Growings On: Muscadines are a popular fruit in the Southeast

Roger Gates 

From late summer into fall, Southerners start looking for muscadines — a popular grape native to the Southeastern U.S. Selections run from the dark purple, thick-skinned traditional muscadine to a light, golden-green variety. According to North Carolina Extension Horticulture Information Leaflet “Muscadine Grapes in the Home Garden,” muscadines have a high degree of tolerance to pests and diseases. The fruit has a distinct fruity or "musky" aroma, while the juice by itself is sweet with a light taste and aroma. The fruit is very popular with native Southerners for making into wine, pies and jellies.

Muscadines grapes, (Vitis rotundifolia, or alternatively, Muscadiniana rotundifolia) are often referred to as scuppernongs. Muscadine is native to the Southeastern United States and has been cultured for more than 400 years. Native Americans preserved muscadines as dried fruit long before the Europeans inhabited this continent. As early as 1565, Capt. John Hawkins reported that the Spanish settlements in Florida made large quantities of muscadine wine. For much of the history of the crop, varieties were simply selections from the wild. The first recognized muscadine cultivar was a bronze selection, found before 1760 by Isaac Alexander in Tyrrell County, North Carolina. It was first known as the "Big White Grape," and was later named scuppernong after the area in which it was found. With time, the name scuppernong became generic with all bronze muscadines, regardless of actual variety name. However, this is incorrect nomenclature, since scuppernong is only one of many cultivars of muscadine grapes. Bullis and its variants (bullace, bullet grape, bull grape) are very old names for dark-fruited muscadines.

Soon, muscadine growers and consumers will able to consider a new red variety. The University of Georgia College of Agricultural and Environmental Sciences’ muscadine grape team, led by horticulture Professor Patrick J. Conner, developed a variety of muscadine for those who prefer the sweet taste of a berry with limited muscadine flavor.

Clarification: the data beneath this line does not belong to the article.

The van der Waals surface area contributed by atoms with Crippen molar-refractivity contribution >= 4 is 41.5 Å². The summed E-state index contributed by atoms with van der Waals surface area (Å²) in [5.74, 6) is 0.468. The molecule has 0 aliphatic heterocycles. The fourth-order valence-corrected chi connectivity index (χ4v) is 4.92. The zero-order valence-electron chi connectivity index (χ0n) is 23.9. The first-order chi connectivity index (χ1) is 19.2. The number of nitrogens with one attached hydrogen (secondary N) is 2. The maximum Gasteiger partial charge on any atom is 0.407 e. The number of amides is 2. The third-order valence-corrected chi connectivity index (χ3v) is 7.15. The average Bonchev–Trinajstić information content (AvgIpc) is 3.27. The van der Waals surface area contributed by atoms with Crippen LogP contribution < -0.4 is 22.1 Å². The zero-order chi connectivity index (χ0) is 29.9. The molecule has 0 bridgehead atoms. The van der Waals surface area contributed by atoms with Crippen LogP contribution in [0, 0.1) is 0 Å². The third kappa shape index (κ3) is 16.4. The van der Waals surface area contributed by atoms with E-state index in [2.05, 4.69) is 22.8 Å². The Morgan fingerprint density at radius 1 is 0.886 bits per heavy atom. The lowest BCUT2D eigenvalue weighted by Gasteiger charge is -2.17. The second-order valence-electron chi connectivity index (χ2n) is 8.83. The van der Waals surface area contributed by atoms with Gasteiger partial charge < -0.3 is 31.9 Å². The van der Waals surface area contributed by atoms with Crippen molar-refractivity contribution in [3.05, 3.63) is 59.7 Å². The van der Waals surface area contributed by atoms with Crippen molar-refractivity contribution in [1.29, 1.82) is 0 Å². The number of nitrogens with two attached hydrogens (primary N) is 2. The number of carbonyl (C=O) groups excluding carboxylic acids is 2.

“The unusual red color of this berry really makes it stand out,” Conner said. “But the tender skin and crisp flesh of this variety are what truly make it unique. The texture of this variety is a marked change from traditional muscadines, which are often known for having tough skins and a soft pulp.”

UGA has the oldest muscadine breeding program in the U.S. The program began in 1909, and since then, it has released over 30 cultivars and counting. The program focuses on continued improvement of the muscadine grape by developing new cultivars that satisfy the needs of growers and the demands on consumers. The UGA muscadine breeding program works to create new cultivars that combine large berry size with perfect flowers, expand the harvest season with earlier and later ripening dates, and produce berries with dry stem scars, crisp flesh and tender skins.

Researchers found RubyCrisp to be a good fit for pick-your-own operations and home gardens because of its distinctive taste and texture and excellent productivity. Unfortunately, commercial production is not a good fit for this specialized berry, because it often cracks with rough handling. However, RubyCrisp vines can flourish in the backyards of at-home cultivators looking to try the newest muscadine.

RubyCrisp originated in Tifton as a result of a cross between Supreme and Tara varieties. Supreme produces black berries with exceptional size and firmness. Tara produces bronze berries with dry pedicel scars that ripen early in the muscadine harvest season. In 2011, the RubyCrisp vine was chosen because of its large berry size, flower type and outstanding flavor.

Original RubyCrisp vines were tested on UGA experiment plots in Tifton and at a commercial vineyard in Wray. Researchers discovered that given the large berry size and high production potential of RubyCrisp, growers may need to limit vine fruitfulness by increasing the distance between fruiting spurs or thinning the crop so that the vine is not weakened by maturing excessive crops.

UGA researchers also found that heavy rainfall can lead to fruit cracking. RubyCrisp has a mid-season harvest date around Aug. 21 in South Georgia and has perfect flowers so it does not need a pollinator.

“Because further study is needed to explore the optimum environment for producing this vine, especially its cold hardiness, we suggest growers in northern muscadine regions refrain from planting large numbers of RubyCrisp until more data is collected,” Conner said.

A list of nurseries licensed to propagate RubyCrisp muscadine is available by contacting Conner at pconner@uga.edu.

Roger Gates is the agricultural and natural resources agent for University of Georgia Extension, Whitfield County. Contact him at roger.gates@uga.edu.

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